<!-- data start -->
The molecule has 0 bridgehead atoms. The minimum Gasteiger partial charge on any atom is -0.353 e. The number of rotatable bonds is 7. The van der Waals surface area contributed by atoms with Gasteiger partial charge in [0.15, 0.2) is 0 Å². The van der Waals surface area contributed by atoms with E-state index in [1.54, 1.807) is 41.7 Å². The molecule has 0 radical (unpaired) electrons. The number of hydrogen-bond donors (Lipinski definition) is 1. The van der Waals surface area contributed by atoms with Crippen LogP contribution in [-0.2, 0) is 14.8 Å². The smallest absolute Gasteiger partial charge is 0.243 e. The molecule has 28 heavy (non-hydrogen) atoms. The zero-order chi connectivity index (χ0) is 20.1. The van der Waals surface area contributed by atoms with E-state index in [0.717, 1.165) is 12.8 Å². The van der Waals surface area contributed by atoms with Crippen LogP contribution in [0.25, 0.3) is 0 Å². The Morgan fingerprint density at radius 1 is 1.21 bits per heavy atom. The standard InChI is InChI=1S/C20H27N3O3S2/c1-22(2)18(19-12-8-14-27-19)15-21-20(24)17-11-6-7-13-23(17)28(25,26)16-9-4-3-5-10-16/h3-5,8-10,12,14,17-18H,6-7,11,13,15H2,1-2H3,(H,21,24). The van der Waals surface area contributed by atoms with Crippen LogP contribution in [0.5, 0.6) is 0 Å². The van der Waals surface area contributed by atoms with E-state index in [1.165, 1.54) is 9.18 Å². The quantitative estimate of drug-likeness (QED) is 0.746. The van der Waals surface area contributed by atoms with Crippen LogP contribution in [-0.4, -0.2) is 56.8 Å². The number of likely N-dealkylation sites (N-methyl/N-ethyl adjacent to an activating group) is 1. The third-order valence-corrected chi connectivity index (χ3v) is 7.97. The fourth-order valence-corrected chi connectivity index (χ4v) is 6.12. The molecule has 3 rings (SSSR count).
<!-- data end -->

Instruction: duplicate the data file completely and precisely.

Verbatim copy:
The molecule has 0 bridgehead atoms. The minimum Gasteiger partial charge on any atom is -0.353 e. The number of rotatable bonds is 7. The van der Waals surface area contributed by atoms with Gasteiger partial charge in [0.15, 0.2) is 0 Å². The van der Waals surface area contributed by atoms with E-state index in [1.54, 1.807) is 41.7 Å². The molecule has 0 radical (unpaired) electrons. The number of hydrogen-bond donors (Lipinski definition) is 1. The van der Waals surface area contributed by atoms with Crippen LogP contribution in [-0.2, 0) is 14.8 Å². The smallest absolute Gasteiger partial charge is 0.243 e. The molecule has 28 heavy (non-hydrogen) atoms. The zero-order chi connectivity index (χ0) is 20.1. The van der Waals surface area contributed by atoms with E-state index in [0.717, 1.165) is 12.8 Å². The van der Waals surface area contributed by atoms with Crippen LogP contribution in [0.25, 0.3) is 0 Å². The Morgan fingerprint density at radius 1 is 1.21 bits per heavy atom. The standard InChI is InChI=1S/C20H27N3O3S2/c1-22(2)18(19-12-8-14-27-19)15-21-20(24)17-11-6-7-13-23(17)28(25,26)16-9-4-3-5-10-16/h3-5,8-10,12,14,17-18H,6-7,11,13,15H2,1-2H3,(H,21,24). The van der Waals surface area contributed by atoms with Crippen LogP contribution in [0.5, 0.6) is 0 Å². The van der Waals surface area contributed by atoms with E-state index in [1.165, 1.54) is 9.18 Å². The quantitative estimate of drug-likeness (QED) is 0.746. The van der Waals surface area contributed by atoms with Crippen LogP contribution in [-0.4, -0.2) is 56.8 Å². The number of likely N-dealkylation sites (N-methyl/N-ethyl adjacent to an activating group) is 1. The third-order valence-corrected chi connectivity index (χ3v) is 7.97. The fourth-order valence-corrected chi connectivity index (χ4v) is 6.12. The molecule has 3 rings (SSSR count).